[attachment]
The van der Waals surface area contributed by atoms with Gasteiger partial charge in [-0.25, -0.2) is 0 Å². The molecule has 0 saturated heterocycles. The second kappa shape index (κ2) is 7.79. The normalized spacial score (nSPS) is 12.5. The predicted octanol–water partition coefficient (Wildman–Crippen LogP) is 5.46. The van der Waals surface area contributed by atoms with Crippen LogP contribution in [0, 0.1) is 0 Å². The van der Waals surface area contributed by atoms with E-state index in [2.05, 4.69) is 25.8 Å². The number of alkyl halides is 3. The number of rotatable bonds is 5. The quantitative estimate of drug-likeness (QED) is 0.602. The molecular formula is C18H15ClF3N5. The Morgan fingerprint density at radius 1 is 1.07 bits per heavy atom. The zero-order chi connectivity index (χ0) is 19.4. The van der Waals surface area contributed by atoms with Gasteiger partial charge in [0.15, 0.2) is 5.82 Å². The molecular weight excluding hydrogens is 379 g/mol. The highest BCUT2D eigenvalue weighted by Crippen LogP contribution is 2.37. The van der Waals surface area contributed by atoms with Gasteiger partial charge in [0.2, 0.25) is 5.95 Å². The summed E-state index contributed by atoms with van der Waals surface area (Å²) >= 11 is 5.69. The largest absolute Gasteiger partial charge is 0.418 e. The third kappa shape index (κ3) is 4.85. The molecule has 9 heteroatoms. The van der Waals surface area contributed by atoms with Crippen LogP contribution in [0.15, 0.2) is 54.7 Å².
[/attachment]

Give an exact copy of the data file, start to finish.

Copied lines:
The van der Waals surface area contributed by atoms with Gasteiger partial charge in [-0.25, -0.2) is 0 Å². The molecule has 0 saturated heterocycles. The second kappa shape index (κ2) is 7.79. The normalized spacial score (nSPS) is 12.5. The predicted octanol–water partition coefficient (Wildman–Crippen LogP) is 5.46. The van der Waals surface area contributed by atoms with Crippen LogP contribution in [0, 0.1) is 0 Å². The van der Waals surface area contributed by atoms with E-state index in [2.05, 4.69) is 25.8 Å². The number of alkyl halides is 3. The number of rotatable bonds is 5. The quantitative estimate of drug-likeness (QED) is 0.602. The molecular formula is C18H15ClF3N5. The Morgan fingerprint density at radius 1 is 1.07 bits per heavy atom. The zero-order chi connectivity index (χ0) is 19.4. The van der Waals surface area contributed by atoms with Gasteiger partial charge in [0.15, 0.2) is 5.82 Å². The molecular weight excluding hydrogens is 379 g/mol. The highest BCUT2D eigenvalue weighted by Crippen LogP contribution is 2.37. The van der Waals surface area contributed by atoms with Gasteiger partial charge in [0.2, 0.25) is 5.95 Å². The summed E-state index contributed by atoms with van der Waals surface area (Å²) >= 11 is 5.69. The largest absolute Gasteiger partial charge is 0.418 e. The third kappa shape index (κ3) is 4.85. The molecule has 9 heteroatoms. The van der Waals surface area contributed by atoms with Crippen LogP contribution in [0.15, 0.2) is 54.7 Å².